He said afterwards, “I just thought it was awesome,” but the video doesn’t lie. Kole Calhoun was frustrated. This kid reaches up and snags the foul ball that Calhoun, the right fielder for the Arizona Diamondbacks, was just about to grab for the easy out.
Players love the fans, but they hate stuff like this. The game is already so tough. Players already have to worry about crowd noise, now they have to worry about crowd interference?
But what’s so noteworthy about this moment—and you really should watch the video—is that despite Kole’s immediate and visible frustration, he doesn’t get upset. He doesn’t yell. He doesn’t say or do anything at all for a full beat. He takes a breath, he reaches over and then he gives the kid a fist bump…telling him to be ready to be the #1 play on SportsCenter that night.
After the game, Kole was philosophical about the whole thing: “It brings out the kid in you. It kind of brings some perspective. That’s why we play the game. That kid is never going to forget that. What a moment for him.”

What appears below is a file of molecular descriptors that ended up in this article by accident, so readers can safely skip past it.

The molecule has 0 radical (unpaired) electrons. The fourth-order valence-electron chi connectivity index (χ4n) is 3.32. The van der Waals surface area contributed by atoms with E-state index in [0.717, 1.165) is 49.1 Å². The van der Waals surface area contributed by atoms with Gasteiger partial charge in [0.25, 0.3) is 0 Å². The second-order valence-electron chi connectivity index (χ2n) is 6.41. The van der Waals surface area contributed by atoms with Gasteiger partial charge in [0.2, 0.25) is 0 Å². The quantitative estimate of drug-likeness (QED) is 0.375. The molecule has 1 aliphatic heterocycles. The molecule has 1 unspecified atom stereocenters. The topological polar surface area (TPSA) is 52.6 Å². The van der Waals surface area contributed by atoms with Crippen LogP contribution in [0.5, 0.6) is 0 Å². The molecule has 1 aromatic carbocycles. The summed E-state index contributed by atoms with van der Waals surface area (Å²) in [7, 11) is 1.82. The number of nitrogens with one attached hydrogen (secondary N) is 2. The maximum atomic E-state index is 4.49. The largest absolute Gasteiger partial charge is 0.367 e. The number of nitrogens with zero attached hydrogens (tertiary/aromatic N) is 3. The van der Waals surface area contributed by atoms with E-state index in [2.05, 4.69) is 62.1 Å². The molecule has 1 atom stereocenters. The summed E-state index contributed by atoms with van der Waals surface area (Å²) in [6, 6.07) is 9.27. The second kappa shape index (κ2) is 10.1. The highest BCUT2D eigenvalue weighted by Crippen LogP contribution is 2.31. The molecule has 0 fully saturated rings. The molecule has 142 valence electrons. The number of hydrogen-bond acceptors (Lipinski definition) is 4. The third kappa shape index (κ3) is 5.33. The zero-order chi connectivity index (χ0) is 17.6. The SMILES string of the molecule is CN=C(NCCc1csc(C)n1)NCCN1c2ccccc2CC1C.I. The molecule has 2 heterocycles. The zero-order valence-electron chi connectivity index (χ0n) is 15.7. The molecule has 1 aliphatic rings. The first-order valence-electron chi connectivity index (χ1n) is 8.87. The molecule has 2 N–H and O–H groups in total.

Remember: The Stoics are not superhuman. They are very much human—they have preferences, they have frustrations. What makes them extraordinary is their ability to rise above these emotions and impulse reactions to behave the right way. To actually behave the way they always hoped they would when they contemplated the uncertainties that come with adversity.
In a sense, this is what makes this video clip so impressive. If Calhoun simply didn’t care about what happened to the ball, if he was going through the motions on the field, then his poise in the situation wouldn’t mean anything—it wouldn’t even be poise. It’s that he grabbed hold of himself and stopped himself from getting (very understandably) upset, that makes this so impressive. Calhoun practiced the pause between stimulus and response…and was greater for it.
Seneca said that delay was the best remedy for anger. Perspective, as Calhoun said, is a close second. He was able to see it from the viewpoint of a kid and a fan, uncolored from his own drive to win or get the out. He was able to calm himself down. He was able to make the most of the situation and, in the process, teach that kid a wonderful lesson in sportsmanship.
A lesson we could all stand to re-learn, right now, today.
對於影片中的 Seneca 來說，他可以將那個孩子視作妨礙他接球的壞蛋，但他也可以提醒自己他是球迷，兩者帶來的感覺可能會完全不同。轉念的秘訣：換個正面角度，想一些正面的事情。
觸動我的還有一點，重點不是你的第一反應，而是你的第二反應——最後做出的行動。我有時候會覺得自己不是個好人，因為我心中很常會浮起負面的想法，是那種我覺得根本不會出現在「好人」腦子裡的東西。有時候會覺得自己知道太多陰暗的東西，是不是已經被完全汙染了，這輩子都無法當個純潔無瑕的好人了。但是 Stoic 告訴我們最重要的仍然是你最後所做出的反應。並不是只有第一時間就做出最好的反應才是好的，就像影片中的 Seneca，你可以從他的肢體動作看到對於這個結果一開始他並不開心，但是下一個瞬間，他選擇碰了小男孩的拳，而促成了這齣美談。或者說正是這種克制讓人覺得震撼力更強。就有點讓我受到觸動吧。並不一定要腦中完全沒有黑暗的想法，而是你怎麼看待這些黑暗的東西，假如最後你讓想法停留在想法，仍然用自己希望的善意對待這個世界，那你也很了不起。
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